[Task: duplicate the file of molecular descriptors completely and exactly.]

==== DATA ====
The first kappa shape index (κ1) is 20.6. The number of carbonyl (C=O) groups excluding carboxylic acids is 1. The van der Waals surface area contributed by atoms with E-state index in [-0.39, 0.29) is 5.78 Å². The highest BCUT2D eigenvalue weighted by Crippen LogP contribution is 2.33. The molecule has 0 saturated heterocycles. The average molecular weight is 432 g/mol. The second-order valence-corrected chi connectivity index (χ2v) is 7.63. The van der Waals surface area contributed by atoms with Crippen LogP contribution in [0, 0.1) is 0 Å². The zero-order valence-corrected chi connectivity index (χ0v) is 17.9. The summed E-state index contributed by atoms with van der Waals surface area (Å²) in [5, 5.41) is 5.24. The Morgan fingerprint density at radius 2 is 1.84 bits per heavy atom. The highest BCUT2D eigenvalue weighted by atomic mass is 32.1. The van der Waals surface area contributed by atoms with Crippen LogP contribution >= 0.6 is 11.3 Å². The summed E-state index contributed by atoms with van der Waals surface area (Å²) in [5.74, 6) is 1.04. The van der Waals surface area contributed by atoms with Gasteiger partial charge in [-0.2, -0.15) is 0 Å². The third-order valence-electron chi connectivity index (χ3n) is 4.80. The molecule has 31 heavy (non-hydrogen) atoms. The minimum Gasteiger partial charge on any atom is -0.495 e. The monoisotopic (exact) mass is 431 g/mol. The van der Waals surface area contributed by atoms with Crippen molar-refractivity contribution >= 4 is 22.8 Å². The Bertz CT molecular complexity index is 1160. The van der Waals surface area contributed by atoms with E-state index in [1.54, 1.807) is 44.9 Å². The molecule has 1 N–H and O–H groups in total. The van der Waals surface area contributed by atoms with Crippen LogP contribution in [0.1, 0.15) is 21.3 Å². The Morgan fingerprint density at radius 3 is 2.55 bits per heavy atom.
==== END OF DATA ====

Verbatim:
The first kappa shape index (κ1) is 20.6. The number of carbonyl (C=O) groups excluding carboxylic acids is 1. The van der Waals surface area contributed by atoms with E-state index in [-0.39, 0.29) is 5.78 Å². The highest BCUT2D eigenvalue weighted by Crippen LogP contribution is 2.33. The molecule has 0 saturated heterocycles. The average molecular weight is 432 g/mol. The second-order valence-corrected chi connectivity index (χ2v) is 7.63. The van der Waals surface area contributed by atoms with Crippen LogP contribution in [0, 0.1) is 0 Å². The zero-order valence-corrected chi connectivity index (χ0v) is 17.9. The summed E-state index contributed by atoms with van der Waals surface area (Å²) in [5, 5.41) is 5.24. The Morgan fingerprint density at radius 2 is 1.84 bits per heavy atom. The highest BCUT2D eigenvalue weighted by atomic mass is 32.1. The van der Waals surface area contributed by atoms with Crippen LogP contribution >= 0.6 is 11.3 Å². The summed E-state index contributed by atoms with van der Waals surface area (Å²) in [5.74, 6) is 1.04. The van der Waals surface area contributed by atoms with Gasteiger partial charge in [-0.2, -0.15) is 0 Å². The third-order valence-electron chi connectivity index (χ3n) is 4.80. The molecule has 31 heavy (non-hydrogen) atoms. The minimum Gasteiger partial charge on any atom is -0.495 e. The monoisotopic (exact) mass is 431 g/mol. The van der Waals surface area contributed by atoms with Crippen molar-refractivity contribution >= 4 is 22.8 Å². The Bertz CT molecular complexity index is 1160. The van der Waals surface area contributed by atoms with E-state index in [1.54, 1.807) is 44.9 Å². The molecule has 1 N–H and O–H groups in total. The van der Waals surface area contributed by atoms with Crippen LogP contribution in [0.1, 0.15) is 21.3 Å². The Morgan fingerprint density at radius 3 is 2.55 bits per heavy atom.